The Musqueam Band wants to develop 22-acres of land near UBC with hopes that revenue will go towards addressing housing, education and healthcare issues in their community.
The proposed development includes plans for retail space, multi-level housing and a hotel.
These University Endowment Lands were given to the Musqueam as part of a reconciliation package from the government four years ago.
“Musqueam has always looked at revenue from economic development as part as infusing capital into different programs like housing,” said Wade Grant, Musqueam councillor and economic development co ordinator.
“Right now we rely heavily on the transfer money from the Aboriginal Affairs and Northern Development Canada.”
Long wait list for housing and post-secondary education on Musqueam reserve
Grant added that the potential capital from this development could help solve some financial problems the Musqueam are currently facing and ultimately increase the standard of living in their Marpole Village reserve.
“We have a housing list with over 200 people that want to come and live back in our community. Right now we have limited resources to fund that,” said Grant.
“Also, education. It’s a misconception that every First Nations person will get free education. That’s not that case. There’s a 200 person wait list again, for people that want to go to post secondary. We want to create a trust or something along those lines that will allow people to go to school.”
Since the Musqueam population is rapidly growing, Grant said that this development could help the community look toward the future as well as solving current problems.
“We just opened up two new soccer fields and a basketball court. Our population is growing by leaps and bounds, it’s at almost 1300 now, so we know that the youth are going to need more places to go. Those are the sorts of things that are at the top of my mind right now.”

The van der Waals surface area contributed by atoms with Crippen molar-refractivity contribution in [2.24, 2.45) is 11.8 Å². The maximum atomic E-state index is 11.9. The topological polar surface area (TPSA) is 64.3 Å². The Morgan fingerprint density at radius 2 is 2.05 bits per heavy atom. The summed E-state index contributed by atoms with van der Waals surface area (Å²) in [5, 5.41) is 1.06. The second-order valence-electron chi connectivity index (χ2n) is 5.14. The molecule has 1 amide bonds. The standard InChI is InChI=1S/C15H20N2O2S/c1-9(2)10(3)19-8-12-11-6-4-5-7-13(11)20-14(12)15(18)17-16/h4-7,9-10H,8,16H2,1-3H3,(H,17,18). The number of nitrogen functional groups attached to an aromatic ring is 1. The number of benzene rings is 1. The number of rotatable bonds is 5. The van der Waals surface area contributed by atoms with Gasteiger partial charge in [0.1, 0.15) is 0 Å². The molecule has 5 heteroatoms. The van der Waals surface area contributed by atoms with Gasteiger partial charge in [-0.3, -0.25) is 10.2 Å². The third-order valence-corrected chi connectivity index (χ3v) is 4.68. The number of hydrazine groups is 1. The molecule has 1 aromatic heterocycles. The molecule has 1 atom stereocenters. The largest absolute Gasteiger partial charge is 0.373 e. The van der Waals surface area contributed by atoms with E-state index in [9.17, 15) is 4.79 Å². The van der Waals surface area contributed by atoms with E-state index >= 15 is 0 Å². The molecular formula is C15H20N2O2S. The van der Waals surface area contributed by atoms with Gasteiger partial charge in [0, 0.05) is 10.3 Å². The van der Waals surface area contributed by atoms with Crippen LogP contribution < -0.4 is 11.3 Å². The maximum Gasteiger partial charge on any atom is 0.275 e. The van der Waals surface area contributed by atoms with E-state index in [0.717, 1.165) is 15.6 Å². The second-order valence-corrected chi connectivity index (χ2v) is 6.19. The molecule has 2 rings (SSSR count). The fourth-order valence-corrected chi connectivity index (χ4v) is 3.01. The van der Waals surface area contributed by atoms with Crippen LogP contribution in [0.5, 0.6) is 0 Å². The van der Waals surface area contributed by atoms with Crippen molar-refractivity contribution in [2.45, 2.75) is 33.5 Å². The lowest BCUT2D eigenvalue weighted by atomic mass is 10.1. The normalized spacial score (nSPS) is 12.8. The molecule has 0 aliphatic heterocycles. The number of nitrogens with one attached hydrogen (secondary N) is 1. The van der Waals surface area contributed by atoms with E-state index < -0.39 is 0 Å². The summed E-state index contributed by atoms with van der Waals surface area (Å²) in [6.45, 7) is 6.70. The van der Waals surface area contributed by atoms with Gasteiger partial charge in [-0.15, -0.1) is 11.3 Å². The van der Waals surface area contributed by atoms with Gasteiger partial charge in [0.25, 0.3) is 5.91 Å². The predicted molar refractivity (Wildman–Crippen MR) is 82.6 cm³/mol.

There will be a series of open houses where the community can provide input on the project, with the first one happening on Dec. 6.
Expert says First Nations continue to thrive despite pressures
Annie Ross, assistant professor in the First Nations Studies program at SFU, says that right now is a critical time for First Nations in Canada, with a government that is in many ways invested in terminating aboriginal independence.
“I think the issue has gotten to be survivability,” said Ross, adding that, despite this, the big picture should not be overlooked.
“I think we get lost in these Western-centric arguments of welfare or no welfare and that’s really not what’s going on in my opinion. People are self-sufficient, they’re thriving and surviving despite severe oppression.”
New Musqueam Chief to be elected next week
In the midst of development plans, the Musqueam are electing a new Chief on Dec. 3 as longtime Chief Ernest Campbell recently resigned.
Grant is running along with four other candidates.
Reported by Cara McKenna
In this podcast, Ley Doctor discusses the potential economic benefits for the Musqueam from the Block F development, with insights from Wade Grant and Annie Ross.